PASCO — Mercer Island baseball coach Dominic Woody said he always felt his team was better than the No. 12 seed it was given by the Class 3A state tournament seeding committee.
“We were ranked inside the top 10 in RPI all year until the district tournament,” Woody said. “Who knew what (the RPI) was going to be like using it this first year? I knew we were better than a 12 seed.”
Woody’s Islanders showed it Saturday night, beating the Kennewick Lions 8-4 in the Class 3A state baseball championships at Gesa Stadium.
For Mercer Island, it was its second state title in eight years — both under Woody’s watch.
In Saturday’s title game, the Islanders jumped on Lions starter Leyton Lind for four runs in the first inning.
Kaden Wu drove in a run with a double, Alex Henderson followed with a two-run double and Cutter Werdel finished the inning with an RBI single, as Lind — a sophomore who was named the Mid-Columbia Conference pitcher of the year — struggled and went deep into the pitch count with 38 just in the first inning. This was important for Woody’s team all weekend.
Mercer Island added a run in the second when Wu had another RBI single; two more in the third, and one in the fifth.
But what really shined was the Islanders pitching.
Starter Evan Otte handcuffed a Lions team that had brought the lumber all season. Kennewick (23-4) came into the contest averaging over 10 runs a game.
But Otte held them to four runs, with just a three-run fifth by Kennewick a major blotch on the right-hander’s night. He finished with six innings, scattering seven hits, and four strikeouts.
“I was just trying to attack the zone,” Otte said. “I get a 4-0 lead before I go out there, and I told myself to give them no freebies. No walks. Throw changeups and sliders. Going out there with that kind of lead, it’s perfect. It’s just what I wanted.”
It was the perfect weekend for Mercer Island.
The Islanders (19-6) were able to handle West Seattle ace Miles Gosztola in Friday night’s 3-1 semifinal victory.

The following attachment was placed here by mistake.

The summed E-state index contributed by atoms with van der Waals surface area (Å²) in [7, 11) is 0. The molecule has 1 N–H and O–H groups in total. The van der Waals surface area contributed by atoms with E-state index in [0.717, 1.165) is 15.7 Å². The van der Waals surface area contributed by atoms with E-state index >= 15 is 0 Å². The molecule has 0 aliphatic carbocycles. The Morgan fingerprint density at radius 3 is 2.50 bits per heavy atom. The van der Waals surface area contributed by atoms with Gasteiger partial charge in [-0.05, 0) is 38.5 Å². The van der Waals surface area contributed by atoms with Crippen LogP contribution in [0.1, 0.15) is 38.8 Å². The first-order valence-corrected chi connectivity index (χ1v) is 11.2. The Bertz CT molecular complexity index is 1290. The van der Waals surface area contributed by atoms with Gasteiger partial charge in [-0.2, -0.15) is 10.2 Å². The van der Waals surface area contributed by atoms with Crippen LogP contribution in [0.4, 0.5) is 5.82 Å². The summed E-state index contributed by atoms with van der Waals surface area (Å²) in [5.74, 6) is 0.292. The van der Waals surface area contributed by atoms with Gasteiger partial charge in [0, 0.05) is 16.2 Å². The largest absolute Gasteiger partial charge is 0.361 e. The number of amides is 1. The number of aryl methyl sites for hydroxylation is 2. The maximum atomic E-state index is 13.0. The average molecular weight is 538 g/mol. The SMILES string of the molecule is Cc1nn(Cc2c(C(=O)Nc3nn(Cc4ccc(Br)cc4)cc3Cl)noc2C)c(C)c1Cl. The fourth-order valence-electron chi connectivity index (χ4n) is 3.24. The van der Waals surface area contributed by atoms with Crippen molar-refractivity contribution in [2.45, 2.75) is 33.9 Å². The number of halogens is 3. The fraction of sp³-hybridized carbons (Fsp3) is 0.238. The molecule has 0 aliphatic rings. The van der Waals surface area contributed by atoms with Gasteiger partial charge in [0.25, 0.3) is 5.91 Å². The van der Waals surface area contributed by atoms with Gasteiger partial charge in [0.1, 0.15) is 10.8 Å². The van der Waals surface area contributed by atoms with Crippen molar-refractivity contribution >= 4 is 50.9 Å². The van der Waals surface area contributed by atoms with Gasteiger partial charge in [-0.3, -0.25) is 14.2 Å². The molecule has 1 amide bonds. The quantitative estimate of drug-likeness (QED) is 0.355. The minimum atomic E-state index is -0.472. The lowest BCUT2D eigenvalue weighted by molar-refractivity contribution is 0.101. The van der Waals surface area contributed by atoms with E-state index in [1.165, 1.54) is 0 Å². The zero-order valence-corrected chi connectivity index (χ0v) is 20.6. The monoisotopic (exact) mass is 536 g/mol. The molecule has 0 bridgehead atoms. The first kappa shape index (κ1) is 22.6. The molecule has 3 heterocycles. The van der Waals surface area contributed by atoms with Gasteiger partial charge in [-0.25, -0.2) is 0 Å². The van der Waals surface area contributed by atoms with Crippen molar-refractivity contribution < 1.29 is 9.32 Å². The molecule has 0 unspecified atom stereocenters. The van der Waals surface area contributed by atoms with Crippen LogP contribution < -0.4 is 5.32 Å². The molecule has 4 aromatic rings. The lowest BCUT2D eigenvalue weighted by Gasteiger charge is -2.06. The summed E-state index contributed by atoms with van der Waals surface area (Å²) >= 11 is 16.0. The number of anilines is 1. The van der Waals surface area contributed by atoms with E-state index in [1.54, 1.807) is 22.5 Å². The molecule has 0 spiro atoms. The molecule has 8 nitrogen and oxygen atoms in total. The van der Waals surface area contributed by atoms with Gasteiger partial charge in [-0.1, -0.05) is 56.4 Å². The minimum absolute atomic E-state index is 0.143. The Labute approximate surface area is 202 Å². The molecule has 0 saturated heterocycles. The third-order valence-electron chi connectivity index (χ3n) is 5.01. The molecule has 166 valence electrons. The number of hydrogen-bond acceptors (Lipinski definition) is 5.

Gosztola struck out six Islanders in that semifinal, and he had given up no hits through five innings. But he had to leave the game after those five innings because he had reached the pitch limit of 105. Credit Mercer Island batters, who continually fouled off pitch after pitch, adding to Gosztola’s pitch count.
“That’s part of our game plan when we face a lead guy like that,” Woody said. “We think it’s better to have a six-pitch strikeout instead of a three-pitch strikeout.”
The Islanders got to the top-seeded Wildcats’ bullpen, scoring two runs in the sixth and one in the seventh to advance to Saturday night’s final.
And Mercer Island junior Austin Cupic got the Islanders to the finals by tossing a complete game.
Cupic gave up the lone run in the first inning, but shut down West Seattle the rest of the way, stranding seven runners and striking out seven batters.
It was the same formula on Saturday, as Islanders batters made Kennewick’s Lind go deep into the count.
By the third inning, Kennewick coach Lenny Ayres decided to go to his bullpen, and the Lions could never recover.
Woody loves this team.
“They are just a unique group of guys, maybe more unique than any of the teams I’ve had at Mercer Island in my 10 years,” Woody said.
He sees a lot of similarities between this year’s team and his 2015 state championship squad.
“They’re extremely talented,” Woody said of this group. “They’re jovial. They get along. It’s just a different club.”
And beating a No. 1 seed, or a No. 3 seed like Kennewick, didn’t surprise Woody at all.
“Baseball is a funny game,” he said. “This is not like facing two 7-footers in basketball, or facing three 300-pound linemen in a football. Those sports you might get crushed. In baseball, that doesn’t happen that much.”
Wu, Max Clark, Henderson and Werdel all had two hits each in Saturday’s game.
Bellevue Christian stays unbeaten
Second-seeded Bellevue Christian (25-0) wrapped up an unbeaten season by beating Cedar Park Christian 7-1 in the title game of the Class 1A state tournament in Yakima.
The Vikings won their four state-tournament games 32-8.